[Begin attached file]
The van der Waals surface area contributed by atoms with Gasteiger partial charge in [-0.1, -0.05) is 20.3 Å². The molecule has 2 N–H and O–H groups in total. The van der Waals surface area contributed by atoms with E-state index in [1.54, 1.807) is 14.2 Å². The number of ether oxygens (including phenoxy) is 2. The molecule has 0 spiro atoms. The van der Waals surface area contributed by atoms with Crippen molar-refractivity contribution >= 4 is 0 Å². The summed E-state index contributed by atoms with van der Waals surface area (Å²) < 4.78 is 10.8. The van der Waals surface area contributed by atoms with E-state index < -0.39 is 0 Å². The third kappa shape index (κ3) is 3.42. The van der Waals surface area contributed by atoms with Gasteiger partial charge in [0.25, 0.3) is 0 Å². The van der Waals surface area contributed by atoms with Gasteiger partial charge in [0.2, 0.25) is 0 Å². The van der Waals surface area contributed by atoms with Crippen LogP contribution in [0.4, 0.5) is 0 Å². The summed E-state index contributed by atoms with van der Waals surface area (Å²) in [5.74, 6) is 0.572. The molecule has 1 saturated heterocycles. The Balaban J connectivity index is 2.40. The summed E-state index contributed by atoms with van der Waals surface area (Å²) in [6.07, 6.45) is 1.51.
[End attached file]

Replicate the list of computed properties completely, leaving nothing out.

The van der Waals surface area contributed by atoms with Gasteiger partial charge in [-0.1, -0.05) is 20.3 Å². The molecule has 2 N–H and O–H groups in total. The van der Waals surface area contributed by atoms with E-state index in [1.54, 1.807) is 14.2 Å². The number of ether oxygens (including phenoxy) is 2. The molecule has 0 spiro atoms. The van der Waals surface area contributed by atoms with Crippen molar-refractivity contribution >= 4 is 0 Å². The summed E-state index contributed by atoms with van der Waals surface area (Å²) < 4.78 is 10.8. The van der Waals surface area contributed by atoms with E-state index < -0.39 is 0 Å². The third kappa shape index (κ3) is 3.42. The van der Waals surface area contributed by atoms with Gasteiger partial charge in [0.25, 0.3) is 0 Å². The van der Waals surface area contributed by atoms with Gasteiger partial charge in [0.2, 0.25) is 0 Å². The van der Waals surface area contributed by atoms with Crippen LogP contribution in [0.4, 0.5) is 0 Å². The summed E-state index contributed by atoms with van der Waals surface area (Å²) in [5.74, 6) is 0.572. The molecule has 1 saturated heterocycles. The Balaban J connectivity index is 2.40. The summed E-state index contributed by atoms with van der Waals surface area (Å²) in [6.07, 6.45) is 1.51.